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North Korea: Missile Smuggling Case Leaves Many Questions Unanswered

The high-seas drama of a Spanish naval ship interdicting a vessel smuggling missiles from North Korea to the Arabian Peninsula has ended with the Yemeni government saying the weapons are part of an old but legitimate order from Pyongyang. But plenty of questions remain, such as why the legitimate order was hidden aboard a ship carrying cement. RFE/RL correspondent Charles Recknagel looks at the events and what they tell about the murky world of arms trading between North Korea and other states.

Prague, 12 December 2002 (RFE/RL) -- This week's drama in the Arabian Sea began the way many action films end.

After U.S. intelligence agents detected a mysterious ship sailing out of North Korea with no flag and its name concealed by paint, they secretly tracked its progress to the Arabian Peninsula. There, a waiting Spanish frigate -- operating as part of a NATO fleet patrolling the region for the war on terror -- intercepted the boat, firing a shot across its bow to force it to halt.

Then, Spanish marines rappelled down ropes from a helicopter to the ship's deck after snipers shot away the vessel's mast cables to clear the way for the assault. The crew was rounded up and the cargo of potential weapons of mass destruction exposed.

The drama was riveting because the catch included 15 Scud missiles, as well as conventional warheads and rocket fuel. The missiles, disassembled and concealed under 40,000 bags of cement, have the capability to carry chemical, biological, or nuclear payloads.

But if the story seemed to reach a satisfying end with the announcement of the ship's capture, real-life complications soon set in. In a burst of international phone calls, an angry Yemeni government told Washington it had ordered the missiles and demanded their delivery. And Washington, which leads the antiterror coalition, acceded.

U.S. Secretary of State Colin Powell explained Washington's decision by saying, "We recognized that [the cargo] was going to a country that we have good relations with, and after a flurry of phone calls and after getting assurances directly from the president of Yemen, President [Ali Abdullah] Saleh, that this was the last of a group of shipments that go back some years and have been contracted for some years ago, this would be the end of it, and we had assurances that these missiles were for Yemeni defensive purposes and under no circumstances would they be going anywhere else."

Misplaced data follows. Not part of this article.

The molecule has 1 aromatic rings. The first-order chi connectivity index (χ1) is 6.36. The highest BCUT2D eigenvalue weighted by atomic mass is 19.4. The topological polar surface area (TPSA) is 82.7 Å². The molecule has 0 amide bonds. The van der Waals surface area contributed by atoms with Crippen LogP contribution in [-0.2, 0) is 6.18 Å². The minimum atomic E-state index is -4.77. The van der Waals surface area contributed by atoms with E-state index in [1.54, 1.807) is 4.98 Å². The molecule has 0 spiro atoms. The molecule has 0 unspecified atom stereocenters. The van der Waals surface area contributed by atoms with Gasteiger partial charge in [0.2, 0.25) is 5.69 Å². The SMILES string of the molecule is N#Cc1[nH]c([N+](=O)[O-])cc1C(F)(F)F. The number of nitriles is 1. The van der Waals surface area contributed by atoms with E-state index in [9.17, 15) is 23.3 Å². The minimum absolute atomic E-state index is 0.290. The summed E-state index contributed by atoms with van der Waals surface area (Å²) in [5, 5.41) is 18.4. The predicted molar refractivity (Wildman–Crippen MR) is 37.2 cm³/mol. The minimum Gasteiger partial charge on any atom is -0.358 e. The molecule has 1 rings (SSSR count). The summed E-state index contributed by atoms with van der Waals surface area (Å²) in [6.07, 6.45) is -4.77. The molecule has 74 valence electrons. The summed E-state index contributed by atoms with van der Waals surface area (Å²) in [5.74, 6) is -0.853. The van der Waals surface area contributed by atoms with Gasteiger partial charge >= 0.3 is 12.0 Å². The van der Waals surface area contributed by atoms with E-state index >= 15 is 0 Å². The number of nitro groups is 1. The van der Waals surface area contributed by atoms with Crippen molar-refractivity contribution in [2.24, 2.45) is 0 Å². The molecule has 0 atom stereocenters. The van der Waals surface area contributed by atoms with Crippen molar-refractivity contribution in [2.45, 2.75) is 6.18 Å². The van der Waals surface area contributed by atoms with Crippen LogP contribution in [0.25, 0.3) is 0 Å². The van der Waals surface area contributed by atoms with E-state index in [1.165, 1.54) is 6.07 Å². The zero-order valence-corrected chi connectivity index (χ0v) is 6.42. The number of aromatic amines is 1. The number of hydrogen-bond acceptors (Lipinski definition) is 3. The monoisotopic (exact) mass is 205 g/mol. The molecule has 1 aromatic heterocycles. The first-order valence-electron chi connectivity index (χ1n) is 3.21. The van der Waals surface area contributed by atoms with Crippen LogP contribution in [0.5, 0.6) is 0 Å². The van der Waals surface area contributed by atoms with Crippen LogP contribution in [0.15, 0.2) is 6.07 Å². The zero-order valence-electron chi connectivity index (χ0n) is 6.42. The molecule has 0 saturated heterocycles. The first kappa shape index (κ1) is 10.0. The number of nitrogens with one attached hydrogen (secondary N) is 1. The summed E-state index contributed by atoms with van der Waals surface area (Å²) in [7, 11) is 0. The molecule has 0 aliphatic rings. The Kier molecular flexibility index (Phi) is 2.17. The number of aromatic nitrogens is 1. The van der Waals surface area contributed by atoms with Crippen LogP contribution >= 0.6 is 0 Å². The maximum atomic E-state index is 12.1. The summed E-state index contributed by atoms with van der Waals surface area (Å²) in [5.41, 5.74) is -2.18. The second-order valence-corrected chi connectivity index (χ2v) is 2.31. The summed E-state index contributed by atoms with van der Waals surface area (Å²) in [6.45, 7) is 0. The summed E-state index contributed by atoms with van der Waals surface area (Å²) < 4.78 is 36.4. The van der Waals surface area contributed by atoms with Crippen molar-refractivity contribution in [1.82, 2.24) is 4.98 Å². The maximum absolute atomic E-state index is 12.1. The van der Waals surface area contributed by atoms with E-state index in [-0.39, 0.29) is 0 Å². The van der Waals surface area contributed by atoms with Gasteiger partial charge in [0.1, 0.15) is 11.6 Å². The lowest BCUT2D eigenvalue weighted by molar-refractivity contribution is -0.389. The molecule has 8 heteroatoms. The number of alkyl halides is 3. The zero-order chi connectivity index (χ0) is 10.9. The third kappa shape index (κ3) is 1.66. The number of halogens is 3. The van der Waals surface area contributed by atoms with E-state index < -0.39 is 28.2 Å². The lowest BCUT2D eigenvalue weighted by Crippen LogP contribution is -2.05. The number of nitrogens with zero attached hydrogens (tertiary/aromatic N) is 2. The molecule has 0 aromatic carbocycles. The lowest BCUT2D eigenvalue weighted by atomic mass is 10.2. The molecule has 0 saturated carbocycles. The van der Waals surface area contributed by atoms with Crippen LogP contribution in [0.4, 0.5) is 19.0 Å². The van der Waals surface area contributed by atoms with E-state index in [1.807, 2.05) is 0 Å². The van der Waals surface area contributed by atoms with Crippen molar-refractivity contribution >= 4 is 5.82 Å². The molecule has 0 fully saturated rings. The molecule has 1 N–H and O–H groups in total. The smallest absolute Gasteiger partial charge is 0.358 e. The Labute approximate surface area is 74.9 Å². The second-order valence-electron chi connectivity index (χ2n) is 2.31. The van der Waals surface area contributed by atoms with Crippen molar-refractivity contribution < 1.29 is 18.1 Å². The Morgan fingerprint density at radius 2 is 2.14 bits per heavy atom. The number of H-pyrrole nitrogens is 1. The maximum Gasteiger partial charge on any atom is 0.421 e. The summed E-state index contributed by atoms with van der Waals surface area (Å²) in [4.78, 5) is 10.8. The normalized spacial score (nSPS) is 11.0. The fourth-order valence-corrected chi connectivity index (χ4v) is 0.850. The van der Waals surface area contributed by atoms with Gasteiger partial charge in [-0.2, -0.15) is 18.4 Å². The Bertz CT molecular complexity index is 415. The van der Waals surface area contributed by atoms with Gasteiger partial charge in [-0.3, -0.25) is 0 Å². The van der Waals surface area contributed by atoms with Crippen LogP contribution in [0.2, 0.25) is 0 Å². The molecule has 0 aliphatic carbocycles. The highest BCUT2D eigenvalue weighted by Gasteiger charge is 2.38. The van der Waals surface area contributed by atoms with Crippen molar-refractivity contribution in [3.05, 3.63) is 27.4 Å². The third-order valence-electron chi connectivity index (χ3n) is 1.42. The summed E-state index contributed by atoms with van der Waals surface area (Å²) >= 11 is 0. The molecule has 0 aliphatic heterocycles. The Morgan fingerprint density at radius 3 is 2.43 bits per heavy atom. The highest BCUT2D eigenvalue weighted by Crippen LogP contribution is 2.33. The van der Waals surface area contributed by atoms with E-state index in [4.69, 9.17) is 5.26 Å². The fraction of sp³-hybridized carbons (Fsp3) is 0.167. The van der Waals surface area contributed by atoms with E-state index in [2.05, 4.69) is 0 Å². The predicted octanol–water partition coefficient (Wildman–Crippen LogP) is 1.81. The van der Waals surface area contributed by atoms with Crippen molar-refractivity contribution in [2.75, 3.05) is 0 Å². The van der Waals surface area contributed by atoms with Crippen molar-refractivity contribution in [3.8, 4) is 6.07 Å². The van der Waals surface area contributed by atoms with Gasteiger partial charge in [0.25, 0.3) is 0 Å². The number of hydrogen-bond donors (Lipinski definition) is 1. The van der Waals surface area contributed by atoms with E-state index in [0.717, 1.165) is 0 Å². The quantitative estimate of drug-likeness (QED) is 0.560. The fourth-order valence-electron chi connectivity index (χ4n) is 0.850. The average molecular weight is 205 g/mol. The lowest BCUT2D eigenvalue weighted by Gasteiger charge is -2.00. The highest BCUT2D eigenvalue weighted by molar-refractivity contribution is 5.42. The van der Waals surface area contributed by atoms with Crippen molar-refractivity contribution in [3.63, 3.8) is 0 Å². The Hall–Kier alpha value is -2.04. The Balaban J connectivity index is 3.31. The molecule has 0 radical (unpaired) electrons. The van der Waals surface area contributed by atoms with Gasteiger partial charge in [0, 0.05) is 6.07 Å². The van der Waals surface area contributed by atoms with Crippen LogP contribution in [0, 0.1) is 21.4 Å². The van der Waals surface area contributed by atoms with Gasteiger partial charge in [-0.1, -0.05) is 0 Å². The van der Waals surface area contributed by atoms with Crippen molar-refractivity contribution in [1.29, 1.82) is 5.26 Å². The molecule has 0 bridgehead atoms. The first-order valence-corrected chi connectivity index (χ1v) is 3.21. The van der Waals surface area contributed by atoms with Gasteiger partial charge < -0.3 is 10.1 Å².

But if Powell's statement put to rest the most pressing concern over the missiles -- that they might be bound for Iraq or a terrorist group -- it also left unexplained a host of contradictions surrounding the affair. These include why North Korea was smuggling a legitimate arms order to Yemen and what use Yemen has for the weapons.

Paul Beaver, an independent defense analyst based in London, says those questions can only get speculative answers right now. But he says some of the motives behind the events can be deduced from what is known about the ship's cargo.

The analyst says North Korea was smuggling the missiles to Yemen because -- even though Pyongyang is entitled under international law to sell its weapons, and Yemen to buy them -- Washington punishes North Korea's missile trade with other states.

The punishment has come in the form of U.S. sanctions, put on North Korean companies seven times since 1992, for violations of the Missile Control Technology Regime (MCTR), a treaty signed by 92 countries which binds states not to export surface-to-surface missiles or their components. Neither North Korea nor Yemen are signatories to the treaty but Washington has demonstrated with sanctions that it is ready to hold even nonsignatories to the treaty's terms.